How Wallis Simpson Reacted When King Edward VIII Revealed His Plans to Abdicate
Biographer Anna Pasternak’s new book about the Duchess of Windsor takes a closer look at the woman involved in one of the most scandalous love stories in history.
BY ANNA PASTERNAK MAR 5, 2019
In 1936, King Edward VIII, was informed via letter that Parliament would not back his marriage to Wallis Simpson. Upon receiving that letter, he decided to abdicate the throne. The following excerpt from Anna Pasternak’s new book, The Real Wallis Simpson
After she had read the explosive missive, Wallis felt numb. She said: “This was the end I had always known in the back of my mind was bound to come.” Realizing that the government’s stance would trigger a crisis with the king, Wallis concluded:
‘Clearly, there was only one thing for me to do: it was to leave the country immediately as [Sir Alexander] Hardinge had implored.”
When Edward returned a few moments later, Wallis told him that her departure would be in everyone’s best interests. “You’ll do no such thing,” he told her. “I won’t have it. This letter is an impertinence.”
“That may well be,” replied Wallis. “But just the same, I think he’s being sincere. He’s trying to warn you that the government will insist that you give me up.”
“They can’t stop me. On the throne or off, I’m going to marry you.”
“Now it was my turn to beg him to let me go,” Wallis later recalled. “Summoning all the powers of persuasion in my possession, I tried to convince him of the hopelessness of our position. For him to go on hoping, to go on fighting the inevitable, could only mean tragedy for him and catastrophe for me.”
Edward remained deaf to her entreaties. Taking Wallis’s hand, he said: “I’m going to send for Mr Baldwin to see me at the palace tomorrow. I’m going to tell him that if the country won’t approve of our marrying, I’m ready to go.”
At this, the first mention between them of abdication, Wallis burst into tears. “David [as the royal was known by friends and family] was determined that I stay,” admitted Wallis. “He insisted that he needed me, and as a woman in love I was prepared to go through rivers of woe, seas of despair, and oceans of agony for him.”
She had fallen in love with Edward and was now all too aware of the sacrifice this would entail. Yet the thought of the vicissitudes of her suffering never seemed to register with him. Surely, the greater act of love would have been for Edward to let Wallis go? Yet he did not seem to be able to see matters from any other perspective than his own.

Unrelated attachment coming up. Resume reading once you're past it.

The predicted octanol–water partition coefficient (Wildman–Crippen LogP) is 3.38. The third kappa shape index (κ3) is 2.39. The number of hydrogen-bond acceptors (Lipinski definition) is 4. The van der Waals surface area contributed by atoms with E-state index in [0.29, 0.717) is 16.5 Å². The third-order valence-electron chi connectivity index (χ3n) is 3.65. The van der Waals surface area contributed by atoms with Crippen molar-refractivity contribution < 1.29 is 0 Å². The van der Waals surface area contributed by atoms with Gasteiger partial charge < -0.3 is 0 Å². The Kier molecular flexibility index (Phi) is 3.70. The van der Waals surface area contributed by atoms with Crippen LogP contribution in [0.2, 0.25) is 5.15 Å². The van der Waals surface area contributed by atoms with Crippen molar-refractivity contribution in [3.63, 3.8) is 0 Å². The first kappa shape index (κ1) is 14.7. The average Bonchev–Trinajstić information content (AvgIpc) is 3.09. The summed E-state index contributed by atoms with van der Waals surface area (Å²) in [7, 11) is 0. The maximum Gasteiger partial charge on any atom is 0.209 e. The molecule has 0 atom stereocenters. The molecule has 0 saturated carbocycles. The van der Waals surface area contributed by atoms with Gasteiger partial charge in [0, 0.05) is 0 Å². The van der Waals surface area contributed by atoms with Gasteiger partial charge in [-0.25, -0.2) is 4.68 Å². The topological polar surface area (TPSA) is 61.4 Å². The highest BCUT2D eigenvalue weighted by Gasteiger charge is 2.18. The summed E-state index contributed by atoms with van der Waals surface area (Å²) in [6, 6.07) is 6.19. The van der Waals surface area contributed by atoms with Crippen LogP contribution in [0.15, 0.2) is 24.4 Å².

As far as he was concerned, he could not live without her and could not see that she might not be able to live with the consequences of his single-mindedness. Being blamed in perpetuity for stealing a beloved, popular king from his throne and almost destroying the British monarchy would prove to be a lifelong annihilating burden that Wallis was forced to bear.
Typically, Wallis later reproached herself—rather than Edward and his narcissistic neediness—for being deflected from her decision to leave England immediately. “I should have realized that this was the fateful moment—the last when any action of mine could have prevented the crisis.”
She still could not fully comprehend that Edward was not going to let her go anywhere. Wallis also blamed herself for not realizing the true position of the king in the British constitutional system. Because she was accustomed to witnessing the apparent deference to his every wish, the fawning adulation that surrounded him, she was unaware of how vulnerable he really was and how little power he actually had vis-à-vis his ministers and Parliament. As a result, it was still inconceivable to her that his adoring public in Britain and the Empire would “ever allow anybody who had served and loved them so well to leave them.”
The Real Wallis Simpson: A New History of the American Divorcée Who Became the Duchess of Windsor
The king summoned Stanley Baldwin to a meeting at Buckingham Palace on Monday, November 16 at 6:30 p.m. In the meantime, he tried to get hold of Lord Beaverbrook, the Canadian-born press baron, only to discover that he was halfway across the Atlantic on the ocean liner, Bremen. A chronic sufferer from asthma, Beaverbrook was heading for the drier, healing climes of Arizona. Edward managed to persuade his powerful ally to head back to Britain when the ship set sail from New York 12 days later.